Data are provided for all OECD member countries (including area totals), and for Brazil, China, India, Indonesia, the Russian Federation and South Africa. For each indicator, there is a two-page spread: a text page includes a short introduction followed by a detailed definition of the indicator, comments on comparability of the data, an assessment of long-term trends related to the indicator and a list of references for further information on the indicator; the second page contains a table and a graph providing, at a glance, the key message conveyed by the data. Each indicator includes "StatLinks" which allow readers to download the corresponding data.
OECD Countries covered include Australia, Austria, Belgium, Canada, Chile,Czech Republic, Denmark, Estonia, Finland, France, Germany, Greece, Hungary, Iceland, Ireland, Israel, Italy, Japan, Korea, Luxembourg, Mexico, Netherlands, New Zealand, Poland, Portugal, Slovak Republic, Slovenia, Spain, Sweden, Switzerland, Turkey, the United Kingdom, and the United States. Non-OECD countries covered include Brazil, China, India, Indonesia, Russia, and South Africa.
Topics covered include population and migration; production and productivity; household income, wealth and debt; globalisation, trade and foreign direct investment (FDI); prices, interest rates and exchange rates; energy and transportation; labour, employment and unemployment; science and technology including research and development (R&D) and the Information and Communications Technology (ICT) sector; environment including natural resoures, water,and air and climate; education resources and outcomes; government expenditures, debt, revenues, taxes, agricultural support and foreign aid; and health status, risk and resources.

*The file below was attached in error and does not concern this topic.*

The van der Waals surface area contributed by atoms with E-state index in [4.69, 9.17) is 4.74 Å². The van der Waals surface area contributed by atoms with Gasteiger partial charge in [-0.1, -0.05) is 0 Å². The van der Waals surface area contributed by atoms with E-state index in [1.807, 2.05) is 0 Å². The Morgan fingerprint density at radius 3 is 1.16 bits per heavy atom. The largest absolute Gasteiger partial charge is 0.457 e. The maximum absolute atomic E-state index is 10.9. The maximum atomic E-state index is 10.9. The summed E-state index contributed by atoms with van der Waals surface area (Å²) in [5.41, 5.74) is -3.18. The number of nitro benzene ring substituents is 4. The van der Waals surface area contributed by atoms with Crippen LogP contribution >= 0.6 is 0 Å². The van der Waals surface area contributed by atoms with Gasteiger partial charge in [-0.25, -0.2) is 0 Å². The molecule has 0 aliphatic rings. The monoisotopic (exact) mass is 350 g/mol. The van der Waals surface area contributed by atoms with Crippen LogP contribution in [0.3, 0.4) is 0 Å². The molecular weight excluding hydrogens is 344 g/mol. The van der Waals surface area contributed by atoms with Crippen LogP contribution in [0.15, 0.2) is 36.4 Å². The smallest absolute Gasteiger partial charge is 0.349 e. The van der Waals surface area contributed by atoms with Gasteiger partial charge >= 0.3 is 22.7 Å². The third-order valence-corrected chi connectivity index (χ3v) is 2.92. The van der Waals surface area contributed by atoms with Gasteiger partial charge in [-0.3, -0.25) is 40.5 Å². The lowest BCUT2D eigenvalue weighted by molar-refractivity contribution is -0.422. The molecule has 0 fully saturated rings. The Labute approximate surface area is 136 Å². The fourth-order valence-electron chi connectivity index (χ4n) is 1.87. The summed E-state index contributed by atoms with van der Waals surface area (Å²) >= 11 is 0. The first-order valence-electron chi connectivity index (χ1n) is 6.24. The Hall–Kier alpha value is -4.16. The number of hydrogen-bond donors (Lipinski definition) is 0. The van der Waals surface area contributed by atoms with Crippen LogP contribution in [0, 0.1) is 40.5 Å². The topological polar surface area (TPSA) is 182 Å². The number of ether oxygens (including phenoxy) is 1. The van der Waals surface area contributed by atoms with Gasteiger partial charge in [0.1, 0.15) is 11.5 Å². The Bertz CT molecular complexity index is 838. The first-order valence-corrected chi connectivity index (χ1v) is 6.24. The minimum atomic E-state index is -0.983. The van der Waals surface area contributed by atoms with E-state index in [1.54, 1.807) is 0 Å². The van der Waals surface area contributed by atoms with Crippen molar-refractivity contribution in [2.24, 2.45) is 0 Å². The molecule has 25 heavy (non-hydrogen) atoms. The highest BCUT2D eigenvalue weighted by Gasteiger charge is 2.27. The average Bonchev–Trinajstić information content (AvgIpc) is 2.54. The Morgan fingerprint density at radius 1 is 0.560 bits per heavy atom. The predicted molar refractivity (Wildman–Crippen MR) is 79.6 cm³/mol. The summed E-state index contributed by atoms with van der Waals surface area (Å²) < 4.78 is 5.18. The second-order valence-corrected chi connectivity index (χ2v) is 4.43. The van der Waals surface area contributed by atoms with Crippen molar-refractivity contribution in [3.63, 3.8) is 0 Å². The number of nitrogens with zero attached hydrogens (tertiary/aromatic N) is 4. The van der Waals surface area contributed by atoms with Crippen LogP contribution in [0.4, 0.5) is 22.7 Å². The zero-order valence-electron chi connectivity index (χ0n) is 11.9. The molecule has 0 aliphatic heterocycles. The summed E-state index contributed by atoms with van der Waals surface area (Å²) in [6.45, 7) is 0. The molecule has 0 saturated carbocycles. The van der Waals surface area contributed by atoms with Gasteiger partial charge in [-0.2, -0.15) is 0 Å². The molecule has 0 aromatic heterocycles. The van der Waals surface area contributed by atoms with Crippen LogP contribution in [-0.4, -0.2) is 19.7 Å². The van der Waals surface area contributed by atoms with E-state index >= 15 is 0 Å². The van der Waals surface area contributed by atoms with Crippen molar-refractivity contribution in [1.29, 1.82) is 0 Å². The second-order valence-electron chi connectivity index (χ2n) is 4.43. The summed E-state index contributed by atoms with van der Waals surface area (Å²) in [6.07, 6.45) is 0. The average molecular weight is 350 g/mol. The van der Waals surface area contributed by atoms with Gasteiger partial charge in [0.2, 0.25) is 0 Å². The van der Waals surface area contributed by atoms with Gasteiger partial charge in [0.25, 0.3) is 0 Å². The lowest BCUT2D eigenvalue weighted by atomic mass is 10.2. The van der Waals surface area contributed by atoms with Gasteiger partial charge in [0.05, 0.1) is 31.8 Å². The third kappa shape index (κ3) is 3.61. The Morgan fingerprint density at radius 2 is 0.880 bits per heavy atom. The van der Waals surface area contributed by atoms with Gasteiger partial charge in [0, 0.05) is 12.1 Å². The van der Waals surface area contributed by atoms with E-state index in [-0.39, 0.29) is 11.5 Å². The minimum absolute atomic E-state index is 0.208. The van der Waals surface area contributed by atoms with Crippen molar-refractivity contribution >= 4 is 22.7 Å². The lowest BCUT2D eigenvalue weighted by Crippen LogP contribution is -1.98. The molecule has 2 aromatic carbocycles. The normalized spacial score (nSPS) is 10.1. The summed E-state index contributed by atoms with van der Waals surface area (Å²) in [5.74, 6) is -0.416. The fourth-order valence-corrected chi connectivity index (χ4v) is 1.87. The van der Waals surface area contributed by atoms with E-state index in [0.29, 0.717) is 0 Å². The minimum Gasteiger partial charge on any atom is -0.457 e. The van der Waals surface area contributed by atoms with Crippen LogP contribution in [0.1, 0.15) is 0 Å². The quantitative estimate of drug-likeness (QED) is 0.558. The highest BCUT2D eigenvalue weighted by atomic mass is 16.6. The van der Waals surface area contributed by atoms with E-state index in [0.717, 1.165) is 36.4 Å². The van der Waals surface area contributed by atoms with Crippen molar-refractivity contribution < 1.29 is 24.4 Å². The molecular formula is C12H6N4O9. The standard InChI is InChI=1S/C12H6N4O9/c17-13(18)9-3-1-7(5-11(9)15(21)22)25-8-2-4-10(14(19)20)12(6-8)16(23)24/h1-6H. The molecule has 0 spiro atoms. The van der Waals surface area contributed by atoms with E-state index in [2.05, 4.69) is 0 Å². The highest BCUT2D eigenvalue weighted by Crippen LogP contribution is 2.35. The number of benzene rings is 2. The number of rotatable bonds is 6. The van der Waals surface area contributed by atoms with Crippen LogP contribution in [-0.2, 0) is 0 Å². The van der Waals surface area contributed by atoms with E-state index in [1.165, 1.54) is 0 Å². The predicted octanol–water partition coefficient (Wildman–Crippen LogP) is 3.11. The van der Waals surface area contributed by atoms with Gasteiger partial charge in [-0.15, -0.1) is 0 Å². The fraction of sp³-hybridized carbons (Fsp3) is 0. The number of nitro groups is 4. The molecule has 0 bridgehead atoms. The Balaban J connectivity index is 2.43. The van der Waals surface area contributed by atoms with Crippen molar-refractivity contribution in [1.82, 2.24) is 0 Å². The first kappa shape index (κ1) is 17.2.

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Emerging Field of Synthetic Biology” was held in July 2009 in Washington, DC
under the auspices of the United States National Academies, the Organisation
for Economic Co-operation and Development and the Royal Society.
This report offers policy insights and stimulates new research to complement and further develop the recent OECD Teaching and Learning International Survey (TALIS) and the upcoming PISA 2012 assessment, which will again focus on mathematics. In addition, this report may be of interest to teachers, educators and officials within national and local educational authorities responsible for the professional development of teachers or for programme development, as well as members of school boards and parent advisory bodies.
This new publication is a product of the OECD-Eurostat Entrepreneurship Indicators Programme, which is a long-term programme of internationally-comparable policy-relevant entrepreneurship statistics. The work involves developing standard definitions and concepts and engaging countries and international Agencies in the collection of data. An international group of statisticians and analysts provides guidance to the Programme that benefits from sponsorship by the Ewing Marion Kauffman Foundation in the United States.
The document looks at the state of science and technology in the OECD across four broad dimensions:
• Section A: Innovation and R&D.
• Section B: Human Resources in Science and Technology (HRST).
• Section C: Patents.
• Section D: Other areas (ICT, globalisation, industrial structure).
The OECD Programme for International Student Assessment (PISA) seeks to answer these questions through the most comprehensive and rigorous international assessment of student knowledge and skills. PISA 2012 Assessment and Analytical Framework presents the conceptual framework underlying the fifth cycle of PISA. Similar to the previous cycles, the 2012 assessment covers reading, mathematics and science, with the major focus on mathematical literacy. Two other domains are evaluated: problem solving and financial literacy. Students respond to a background questionnaire and, as an option, to an educational career questionnaire as well as another questionnaire about Information and Communication Technologies (ICTs). Additional supporting information is gathered from the school authorities through the school questionnaire and from the parents through a third optional questionnaire. Sixty-six countries and economies, including all 34 OECD member countries, are taking part in the PISA 2012 assessment.